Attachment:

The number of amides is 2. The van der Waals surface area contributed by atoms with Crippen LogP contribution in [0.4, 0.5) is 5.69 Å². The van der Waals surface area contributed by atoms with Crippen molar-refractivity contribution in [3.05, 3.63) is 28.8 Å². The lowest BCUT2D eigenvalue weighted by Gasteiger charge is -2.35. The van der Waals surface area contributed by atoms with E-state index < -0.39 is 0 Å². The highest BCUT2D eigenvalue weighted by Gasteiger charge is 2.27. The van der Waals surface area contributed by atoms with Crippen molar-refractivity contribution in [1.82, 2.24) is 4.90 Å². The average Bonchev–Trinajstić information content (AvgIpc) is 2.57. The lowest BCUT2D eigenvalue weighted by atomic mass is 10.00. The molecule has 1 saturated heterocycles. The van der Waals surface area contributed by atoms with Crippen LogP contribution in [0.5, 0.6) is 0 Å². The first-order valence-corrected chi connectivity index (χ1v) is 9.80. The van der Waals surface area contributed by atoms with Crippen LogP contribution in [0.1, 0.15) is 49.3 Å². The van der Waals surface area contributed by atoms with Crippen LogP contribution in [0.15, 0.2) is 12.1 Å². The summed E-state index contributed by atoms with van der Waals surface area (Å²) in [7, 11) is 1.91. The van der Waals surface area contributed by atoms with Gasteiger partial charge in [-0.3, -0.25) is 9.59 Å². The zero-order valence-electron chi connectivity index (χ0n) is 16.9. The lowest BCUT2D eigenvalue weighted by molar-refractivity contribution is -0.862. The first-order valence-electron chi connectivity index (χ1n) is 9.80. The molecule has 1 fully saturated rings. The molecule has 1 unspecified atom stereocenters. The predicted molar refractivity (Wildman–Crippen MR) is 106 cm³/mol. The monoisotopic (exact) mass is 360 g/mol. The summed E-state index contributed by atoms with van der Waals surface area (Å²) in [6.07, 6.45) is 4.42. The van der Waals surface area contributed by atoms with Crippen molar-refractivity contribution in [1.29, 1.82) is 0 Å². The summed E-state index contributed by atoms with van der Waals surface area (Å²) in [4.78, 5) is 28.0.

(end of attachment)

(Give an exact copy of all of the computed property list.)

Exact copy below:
The number of amides is 2. The van der Waals surface area contributed by atoms with Crippen LogP contribution in [0.4, 0.5) is 5.69 Å². The van der Waals surface area contributed by atoms with Crippen molar-refractivity contribution in [3.05, 3.63) is 28.8 Å². The lowest BCUT2D eigenvalue weighted by Gasteiger charge is -2.35. The van der Waals surface area contributed by atoms with E-state index < -0.39 is 0 Å². The highest BCUT2D eigenvalue weighted by Gasteiger charge is 2.27. The van der Waals surface area contributed by atoms with Crippen molar-refractivity contribution in [1.82, 2.24) is 4.90 Å². The average Bonchev–Trinajstić information content (AvgIpc) is 2.57. The lowest BCUT2D eigenvalue weighted by atomic mass is 10.00. The molecule has 1 saturated heterocycles. The van der Waals surface area contributed by atoms with Crippen LogP contribution in [0.5, 0.6) is 0 Å². The first-order valence-corrected chi connectivity index (χ1v) is 9.80. The van der Waals surface area contributed by atoms with Crippen LogP contribution in [0.1, 0.15) is 49.3 Å². The van der Waals surface area contributed by atoms with Crippen LogP contribution in [0.15, 0.2) is 12.1 Å². The summed E-state index contributed by atoms with van der Waals surface area (Å²) in [7, 11) is 1.91. The van der Waals surface area contributed by atoms with Gasteiger partial charge in [-0.3, -0.25) is 9.59 Å². The zero-order valence-electron chi connectivity index (χ0n) is 16.9. The lowest BCUT2D eigenvalue weighted by molar-refractivity contribution is -0.862. The first-order valence-electron chi connectivity index (χ1n) is 9.80. The molecule has 1 fully saturated rings. The molecule has 1 unspecified atom stereocenters. The predicted molar refractivity (Wildman–Crippen MR) is 106 cm³/mol. The monoisotopic (exact) mass is 360 g/mol. The summed E-state index contributed by atoms with van der Waals surface area (Å²) in [6.07, 6.45) is 4.42. The van der Waals surface area contributed by atoms with Crippen molar-refractivity contribution in [1.29, 1.82) is 0 Å². The summed E-state index contributed by atoms with van der Waals surface area (Å²) in [4.78, 5) is 28.0.